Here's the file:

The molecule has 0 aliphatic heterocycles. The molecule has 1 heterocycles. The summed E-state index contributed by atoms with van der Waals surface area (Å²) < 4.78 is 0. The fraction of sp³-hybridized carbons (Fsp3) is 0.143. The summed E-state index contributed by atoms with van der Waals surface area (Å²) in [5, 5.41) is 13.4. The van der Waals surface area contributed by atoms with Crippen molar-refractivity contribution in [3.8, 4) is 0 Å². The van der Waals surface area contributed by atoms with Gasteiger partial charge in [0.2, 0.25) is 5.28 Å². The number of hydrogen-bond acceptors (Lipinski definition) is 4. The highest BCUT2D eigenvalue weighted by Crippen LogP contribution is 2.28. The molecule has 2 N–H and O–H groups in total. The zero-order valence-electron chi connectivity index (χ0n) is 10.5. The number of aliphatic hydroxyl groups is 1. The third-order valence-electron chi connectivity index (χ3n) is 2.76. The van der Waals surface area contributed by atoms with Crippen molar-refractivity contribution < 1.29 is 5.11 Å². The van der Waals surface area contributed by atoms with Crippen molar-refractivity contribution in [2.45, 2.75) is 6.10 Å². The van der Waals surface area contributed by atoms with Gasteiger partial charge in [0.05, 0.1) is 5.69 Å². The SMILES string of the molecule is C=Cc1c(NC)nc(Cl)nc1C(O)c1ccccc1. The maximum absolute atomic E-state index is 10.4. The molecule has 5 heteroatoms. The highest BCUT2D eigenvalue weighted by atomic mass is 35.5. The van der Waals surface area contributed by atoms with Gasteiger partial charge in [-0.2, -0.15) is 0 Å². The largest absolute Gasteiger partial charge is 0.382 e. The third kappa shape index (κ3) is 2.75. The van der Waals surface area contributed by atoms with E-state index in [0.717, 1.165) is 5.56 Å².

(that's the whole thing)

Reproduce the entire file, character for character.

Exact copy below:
The molecule has 0 aliphatic heterocycles. The molecule has 1 heterocycles. The summed E-state index contributed by atoms with van der Waals surface area (Å²) < 4.78 is 0. The fraction of sp³-hybridized carbons (Fsp3) is 0.143. The summed E-state index contributed by atoms with van der Waals surface area (Å²) in [5, 5.41) is 13.4. The van der Waals surface area contributed by atoms with Crippen molar-refractivity contribution in [3.8, 4) is 0 Å². The van der Waals surface area contributed by atoms with Gasteiger partial charge in [0.2, 0.25) is 5.28 Å². The number of hydrogen-bond acceptors (Lipinski definition) is 4. The highest BCUT2D eigenvalue weighted by Crippen LogP contribution is 2.28. The molecule has 2 N–H and O–H groups in total. The zero-order valence-electron chi connectivity index (χ0n) is 10.5. The number of aliphatic hydroxyl groups is 1. The third-order valence-electron chi connectivity index (χ3n) is 2.76. The van der Waals surface area contributed by atoms with Crippen molar-refractivity contribution < 1.29 is 5.11 Å². The van der Waals surface area contributed by atoms with Crippen molar-refractivity contribution in [2.45, 2.75) is 6.10 Å². The van der Waals surface area contributed by atoms with Gasteiger partial charge in [0.05, 0.1) is 5.69 Å². The SMILES string of the molecule is C=Cc1c(NC)nc(Cl)nc1C(O)c1ccccc1. The maximum absolute atomic E-state index is 10.4. The molecule has 5 heteroatoms. The highest BCUT2D eigenvalue weighted by atomic mass is 35.5. The van der Waals surface area contributed by atoms with Gasteiger partial charge in [-0.2, -0.15) is 0 Å². The largest absolute Gasteiger partial charge is 0.382 e. The third kappa shape index (κ3) is 2.75. The van der Waals surface area contributed by atoms with E-state index in [0.717, 1.165) is 5.56 Å².